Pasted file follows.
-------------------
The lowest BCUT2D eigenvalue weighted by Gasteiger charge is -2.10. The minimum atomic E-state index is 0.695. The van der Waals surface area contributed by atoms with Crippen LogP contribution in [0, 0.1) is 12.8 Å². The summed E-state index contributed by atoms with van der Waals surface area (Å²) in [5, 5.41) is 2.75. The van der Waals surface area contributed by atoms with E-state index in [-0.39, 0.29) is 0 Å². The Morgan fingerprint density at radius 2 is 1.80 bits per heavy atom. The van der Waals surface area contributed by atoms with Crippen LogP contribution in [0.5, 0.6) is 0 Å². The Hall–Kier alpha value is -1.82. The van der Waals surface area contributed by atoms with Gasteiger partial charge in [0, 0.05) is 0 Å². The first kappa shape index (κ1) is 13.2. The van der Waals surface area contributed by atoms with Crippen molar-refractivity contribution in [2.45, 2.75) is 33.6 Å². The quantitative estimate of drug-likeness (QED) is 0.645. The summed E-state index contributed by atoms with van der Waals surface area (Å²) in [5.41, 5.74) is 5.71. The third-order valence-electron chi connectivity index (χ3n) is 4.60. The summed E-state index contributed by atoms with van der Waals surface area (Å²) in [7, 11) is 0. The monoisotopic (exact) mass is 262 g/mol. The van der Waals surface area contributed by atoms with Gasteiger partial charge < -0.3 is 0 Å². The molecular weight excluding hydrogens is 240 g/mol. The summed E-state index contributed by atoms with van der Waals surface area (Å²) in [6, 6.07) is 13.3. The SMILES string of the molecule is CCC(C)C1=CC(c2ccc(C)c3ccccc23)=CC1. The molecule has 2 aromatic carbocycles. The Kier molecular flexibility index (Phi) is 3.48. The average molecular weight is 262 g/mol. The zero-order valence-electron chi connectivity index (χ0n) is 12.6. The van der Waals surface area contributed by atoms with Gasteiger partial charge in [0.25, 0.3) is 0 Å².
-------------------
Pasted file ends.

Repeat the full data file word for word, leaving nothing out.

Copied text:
The lowest BCUT2D eigenvalue weighted by Gasteiger charge is -2.10. The minimum atomic E-state index is 0.695. The van der Waals surface area contributed by atoms with Crippen LogP contribution in [0, 0.1) is 12.8 Å². The summed E-state index contributed by atoms with van der Waals surface area (Å²) in [5, 5.41) is 2.75. The van der Waals surface area contributed by atoms with E-state index in [-0.39, 0.29) is 0 Å². The Morgan fingerprint density at radius 2 is 1.80 bits per heavy atom. The van der Waals surface area contributed by atoms with Crippen LogP contribution in [0.5, 0.6) is 0 Å². The Hall–Kier alpha value is -1.82. The van der Waals surface area contributed by atoms with Gasteiger partial charge in [0, 0.05) is 0 Å². The first kappa shape index (κ1) is 13.2. The van der Waals surface area contributed by atoms with Crippen molar-refractivity contribution in [2.45, 2.75) is 33.6 Å². The quantitative estimate of drug-likeness (QED) is 0.645. The summed E-state index contributed by atoms with van der Waals surface area (Å²) in [5.41, 5.74) is 5.71. The third-order valence-electron chi connectivity index (χ3n) is 4.60. The summed E-state index contributed by atoms with van der Waals surface area (Å²) in [7, 11) is 0. The monoisotopic (exact) mass is 262 g/mol. The van der Waals surface area contributed by atoms with Gasteiger partial charge < -0.3 is 0 Å². The molecular weight excluding hydrogens is 240 g/mol. The summed E-state index contributed by atoms with van der Waals surface area (Å²) in [6, 6.07) is 13.3. The SMILES string of the molecule is CCC(C)C1=CC(c2ccc(C)c3ccccc23)=CC1. The molecule has 2 aromatic carbocycles. The Kier molecular flexibility index (Phi) is 3.48. The average molecular weight is 262 g/mol. The zero-order valence-electron chi connectivity index (χ0n) is 12.6. The van der Waals surface area contributed by atoms with Gasteiger partial charge in [0.25, 0.3) is 0 Å².